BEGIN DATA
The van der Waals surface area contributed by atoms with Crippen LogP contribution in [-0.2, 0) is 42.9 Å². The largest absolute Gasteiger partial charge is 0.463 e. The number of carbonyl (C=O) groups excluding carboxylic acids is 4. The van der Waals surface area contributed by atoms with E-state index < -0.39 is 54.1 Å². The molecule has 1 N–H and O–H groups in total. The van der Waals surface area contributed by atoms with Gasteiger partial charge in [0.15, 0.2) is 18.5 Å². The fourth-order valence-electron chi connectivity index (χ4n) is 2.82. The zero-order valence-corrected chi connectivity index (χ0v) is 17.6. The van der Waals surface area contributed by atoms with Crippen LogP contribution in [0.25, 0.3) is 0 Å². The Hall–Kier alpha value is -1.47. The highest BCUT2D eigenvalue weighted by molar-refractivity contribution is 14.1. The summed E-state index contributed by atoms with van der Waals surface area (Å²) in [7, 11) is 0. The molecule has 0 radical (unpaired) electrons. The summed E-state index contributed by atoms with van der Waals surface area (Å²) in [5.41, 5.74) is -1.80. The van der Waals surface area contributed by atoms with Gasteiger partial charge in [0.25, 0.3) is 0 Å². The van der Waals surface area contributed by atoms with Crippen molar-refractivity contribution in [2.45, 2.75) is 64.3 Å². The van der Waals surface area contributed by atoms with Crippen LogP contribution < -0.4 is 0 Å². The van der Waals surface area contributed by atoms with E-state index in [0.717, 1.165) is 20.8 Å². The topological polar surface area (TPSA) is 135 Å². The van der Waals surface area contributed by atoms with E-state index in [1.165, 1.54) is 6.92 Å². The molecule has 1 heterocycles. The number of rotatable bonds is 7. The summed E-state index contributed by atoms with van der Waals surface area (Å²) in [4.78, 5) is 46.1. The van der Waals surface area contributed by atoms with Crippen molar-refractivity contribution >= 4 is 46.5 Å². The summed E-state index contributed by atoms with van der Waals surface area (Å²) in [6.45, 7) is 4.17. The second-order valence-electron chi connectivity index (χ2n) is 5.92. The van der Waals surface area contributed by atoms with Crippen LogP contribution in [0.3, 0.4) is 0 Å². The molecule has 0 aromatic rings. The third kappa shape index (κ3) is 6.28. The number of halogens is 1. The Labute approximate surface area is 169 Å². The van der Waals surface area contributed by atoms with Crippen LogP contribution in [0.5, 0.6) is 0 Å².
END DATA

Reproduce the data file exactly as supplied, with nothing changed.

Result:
The van der Waals surface area contributed by atoms with Crippen LogP contribution in [-0.2, 0) is 42.9 Å². The largest absolute Gasteiger partial charge is 0.463 e. The number of carbonyl (C=O) groups excluding carboxylic acids is 4. The van der Waals surface area contributed by atoms with E-state index < -0.39 is 54.1 Å². The molecule has 1 N–H and O–H groups in total. The van der Waals surface area contributed by atoms with Gasteiger partial charge in [0.15, 0.2) is 18.5 Å². The fourth-order valence-electron chi connectivity index (χ4n) is 2.82. The zero-order valence-corrected chi connectivity index (χ0v) is 17.6. The van der Waals surface area contributed by atoms with Crippen LogP contribution in [0.25, 0.3) is 0 Å². The Hall–Kier alpha value is -1.47. The highest BCUT2D eigenvalue weighted by molar-refractivity contribution is 14.1. The summed E-state index contributed by atoms with van der Waals surface area (Å²) in [7, 11) is 0. The molecule has 0 radical (unpaired) electrons. The summed E-state index contributed by atoms with van der Waals surface area (Å²) in [5.41, 5.74) is -1.80. The van der Waals surface area contributed by atoms with Gasteiger partial charge in [0.25, 0.3) is 0 Å². The van der Waals surface area contributed by atoms with Crippen molar-refractivity contribution in [2.45, 2.75) is 64.3 Å². The van der Waals surface area contributed by atoms with Crippen LogP contribution < -0.4 is 0 Å². The van der Waals surface area contributed by atoms with E-state index in [0.717, 1.165) is 20.8 Å². The topological polar surface area (TPSA) is 135 Å². The van der Waals surface area contributed by atoms with E-state index in [1.165, 1.54) is 6.92 Å². The molecule has 1 heterocycles. The number of rotatable bonds is 7. The summed E-state index contributed by atoms with van der Waals surface area (Å²) in [4.78, 5) is 46.1. The van der Waals surface area contributed by atoms with Crippen molar-refractivity contribution >= 4 is 46.5 Å². The summed E-state index contributed by atoms with van der Waals surface area (Å²) in [6.45, 7) is 4.17. The second-order valence-electron chi connectivity index (χ2n) is 5.92. The van der Waals surface area contributed by atoms with Crippen LogP contribution in [0.3, 0.4) is 0 Å². The molecule has 0 aromatic rings. The third kappa shape index (κ3) is 6.28. The number of halogens is 1. The Labute approximate surface area is 169 Å². The van der Waals surface area contributed by atoms with Crippen LogP contribution in [0.5, 0.6) is 0 Å².